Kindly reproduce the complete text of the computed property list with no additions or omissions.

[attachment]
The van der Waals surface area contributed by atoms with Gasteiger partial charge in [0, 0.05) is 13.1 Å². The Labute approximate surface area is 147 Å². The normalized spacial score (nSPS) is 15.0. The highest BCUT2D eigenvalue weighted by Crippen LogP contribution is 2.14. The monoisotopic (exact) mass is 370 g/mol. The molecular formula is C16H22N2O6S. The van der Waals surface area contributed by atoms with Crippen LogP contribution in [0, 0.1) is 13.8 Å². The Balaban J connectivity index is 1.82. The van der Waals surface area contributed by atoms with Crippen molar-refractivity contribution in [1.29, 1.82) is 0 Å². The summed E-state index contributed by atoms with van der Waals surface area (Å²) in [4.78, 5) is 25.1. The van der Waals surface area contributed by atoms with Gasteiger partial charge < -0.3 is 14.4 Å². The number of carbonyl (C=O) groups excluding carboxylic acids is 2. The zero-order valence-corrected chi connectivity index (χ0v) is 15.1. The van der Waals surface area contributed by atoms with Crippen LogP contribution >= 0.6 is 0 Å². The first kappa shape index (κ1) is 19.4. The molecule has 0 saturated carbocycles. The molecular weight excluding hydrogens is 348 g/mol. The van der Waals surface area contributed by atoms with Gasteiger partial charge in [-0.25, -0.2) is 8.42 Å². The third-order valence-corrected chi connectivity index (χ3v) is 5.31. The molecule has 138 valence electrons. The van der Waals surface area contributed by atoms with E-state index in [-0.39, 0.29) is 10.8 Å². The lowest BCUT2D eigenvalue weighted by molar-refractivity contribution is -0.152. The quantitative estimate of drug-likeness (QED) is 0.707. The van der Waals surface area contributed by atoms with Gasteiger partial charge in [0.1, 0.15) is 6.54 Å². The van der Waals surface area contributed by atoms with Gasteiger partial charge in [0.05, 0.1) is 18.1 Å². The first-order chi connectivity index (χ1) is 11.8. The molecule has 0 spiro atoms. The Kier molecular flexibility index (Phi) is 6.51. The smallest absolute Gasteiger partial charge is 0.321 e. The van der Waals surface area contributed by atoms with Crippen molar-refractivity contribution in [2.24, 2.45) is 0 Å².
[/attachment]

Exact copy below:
The van der Waals surface area contributed by atoms with Gasteiger partial charge in [0, 0.05) is 13.1 Å². The Labute approximate surface area is 147 Å². The normalized spacial score (nSPS) is 15.0. The highest BCUT2D eigenvalue weighted by Crippen LogP contribution is 2.14. The monoisotopic (exact) mass is 370 g/mol. The molecular formula is C16H22N2O6S. The van der Waals surface area contributed by atoms with Crippen LogP contribution in [0, 0.1) is 13.8 Å². The Balaban J connectivity index is 1.82. The van der Waals surface area contributed by atoms with Crippen molar-refractivity contribution in [1.29, 1.82) is 0 Å². The summed E-state index contributed by atoms with van der Waals surface area (Å²) in [4.78, 5) is 25.1. The van der Waals surface area contributed by atoms with Gasteiger partial charge < -0.3 is 14.4 Å². The number of carbonyl (C=O) groups excluding carboxylic acids is 2. The zero-order valence-corrected chi connectivity index (χ0v) is 15.1. The van der Waals surface area contributed by atoms with Crippen LogP contribution >= 0.6 is 0 Å². The first kappa shape index (κ1) is 19.4. The molecule has 0 saturated carbocycles. The molecular weight excluding hydrogens is 348 g/mol. The van der Waals surface area contributed by atoms with Gasteiger partial charge in [-0.25, -0.2) is 8.42 Å². The third-order valence-corrected chi connectivity index (χ3v) is 5.31. The molecule has 138 valence electrons. The van der Waals surface area contributed by atoms with E-state index in [-0.39, 0.29) is 10.8 Å². The lowest BCUT2D eigenvalue weighted by molar-refractivity contribution is -0.152. The quantitative estimate of drug-likeness (QED) is 0.707. The van der Waals surface area contributed by atoms with Gasteiger partial charge in [0.1, 0.15) is 6.54 Å². The van der Waals surface area contributed by atoms with Gasteiger partial charge in [0.05, 0.1) is 18.1 Å². The first-order chi connectivity index (χ1) is 11.8. The molecule has 0 spiro atoms. The Kier molecular flexibility index (Phi) is 6.51. The smallest absolute Gasteiger partial charge is 0.321 e. The van der Waals surface area contributed by atoms with Crippen molar-refractivity contribution in [2.24, 2.45) is 0 Å².